Wheels of fortune
Kulwicki reigned supreme on a day when NASCAR's history took a right turn
By DAVE KALLMANN
For the first time, a college-educated engineer - Alan Kulwicki, a Northerner from Wisconsin, no less - would ascend to the championship in the NASCAR Winston Cup Series, a stock car circuit beginning to burst out of its base in the small towns of the Bible Belt.
To do so, this ultimate underdog would have to prevail in the tightest title race ever over local favorite Bill Elliott, a red-haired Georgia boy with the thick-as-grits drawl, and sentimental choice Davey Allison, an aw-shucks Alabama legacy who'd survived a tumultuous year to enter the finale with the lead in the standings.
At the same time, fans had gathered to witness an aging king abdicate his throne. One night before, 50,000 people attended a party in honor of Richard Petty, a warrior whose name had become synonymous with his sport. On this day, 165,000 would watch as, after 35 years and 1,177 rides, Petty climbed out of his chariot, forever.
What the fans could not realize at the time was that as they witnessed one great star flicker and fade, the brightest of the next generation would come to life.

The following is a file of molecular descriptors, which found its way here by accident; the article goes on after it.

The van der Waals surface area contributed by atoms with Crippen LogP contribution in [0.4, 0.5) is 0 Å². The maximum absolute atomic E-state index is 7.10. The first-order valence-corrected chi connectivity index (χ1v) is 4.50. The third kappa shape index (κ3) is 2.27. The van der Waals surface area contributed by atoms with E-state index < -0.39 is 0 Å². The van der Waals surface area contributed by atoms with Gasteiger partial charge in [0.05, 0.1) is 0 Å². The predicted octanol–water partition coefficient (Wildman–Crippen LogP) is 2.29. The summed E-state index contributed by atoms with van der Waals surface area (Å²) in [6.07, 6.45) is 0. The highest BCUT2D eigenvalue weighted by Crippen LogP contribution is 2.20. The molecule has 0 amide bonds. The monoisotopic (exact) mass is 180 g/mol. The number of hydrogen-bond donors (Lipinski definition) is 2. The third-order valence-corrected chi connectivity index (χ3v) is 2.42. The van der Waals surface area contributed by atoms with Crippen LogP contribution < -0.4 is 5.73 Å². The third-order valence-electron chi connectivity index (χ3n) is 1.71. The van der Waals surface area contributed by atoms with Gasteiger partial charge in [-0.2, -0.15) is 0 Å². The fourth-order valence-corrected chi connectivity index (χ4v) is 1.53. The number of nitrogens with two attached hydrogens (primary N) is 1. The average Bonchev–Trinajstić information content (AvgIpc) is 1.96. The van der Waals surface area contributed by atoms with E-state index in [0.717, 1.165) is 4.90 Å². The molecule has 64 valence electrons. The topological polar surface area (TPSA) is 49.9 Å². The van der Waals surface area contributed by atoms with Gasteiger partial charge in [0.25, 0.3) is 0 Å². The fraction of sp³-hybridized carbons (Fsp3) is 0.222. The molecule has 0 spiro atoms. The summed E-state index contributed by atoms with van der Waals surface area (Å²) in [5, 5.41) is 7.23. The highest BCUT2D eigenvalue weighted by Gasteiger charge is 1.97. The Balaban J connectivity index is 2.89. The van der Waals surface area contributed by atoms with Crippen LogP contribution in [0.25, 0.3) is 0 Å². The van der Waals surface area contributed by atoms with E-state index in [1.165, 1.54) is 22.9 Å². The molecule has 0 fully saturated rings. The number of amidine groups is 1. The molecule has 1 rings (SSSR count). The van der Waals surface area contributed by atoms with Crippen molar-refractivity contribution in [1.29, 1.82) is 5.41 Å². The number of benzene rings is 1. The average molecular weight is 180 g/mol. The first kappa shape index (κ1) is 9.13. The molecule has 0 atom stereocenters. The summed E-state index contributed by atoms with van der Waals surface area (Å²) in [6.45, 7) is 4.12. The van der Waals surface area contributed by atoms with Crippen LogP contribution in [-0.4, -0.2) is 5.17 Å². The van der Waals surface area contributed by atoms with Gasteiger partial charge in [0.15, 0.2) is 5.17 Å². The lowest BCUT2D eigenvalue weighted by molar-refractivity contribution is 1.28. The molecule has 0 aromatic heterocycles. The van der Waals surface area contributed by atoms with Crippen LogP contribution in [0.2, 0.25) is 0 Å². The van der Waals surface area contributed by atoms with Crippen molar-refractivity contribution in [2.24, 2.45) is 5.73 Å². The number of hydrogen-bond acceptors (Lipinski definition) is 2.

An inauspicious start, shortened by a concrete wall, gave only the slightest glimpse into how far a California-born, Indiana-reared sprint-car racer named Jeff Gordon would ride NASCAR's cresting wave over the next decade.
"Huge," said Elliott, pausing as he rarely does to reflect on the historical significance of the race he won that afternoon.
"It was a big day."
And a fitting end to a crazy season.
From the time Petty gave the command to "crank 'em up" from the driver's seat in his last Daytona 500, his final tour would serve as a sub-plot at every racetrack. But The King, a seven-time champ and the all-time victory leader, was not the only story that year.
The exploits of Allison, alone, could fill a book. He won Daytona but soon afterward, his grandfather, Edmund "Pops" Allison, succumbed to cancer in April. He was then battered by three vicious crashes and, in August, his younger brother, Clifford, was killed in a racing accident.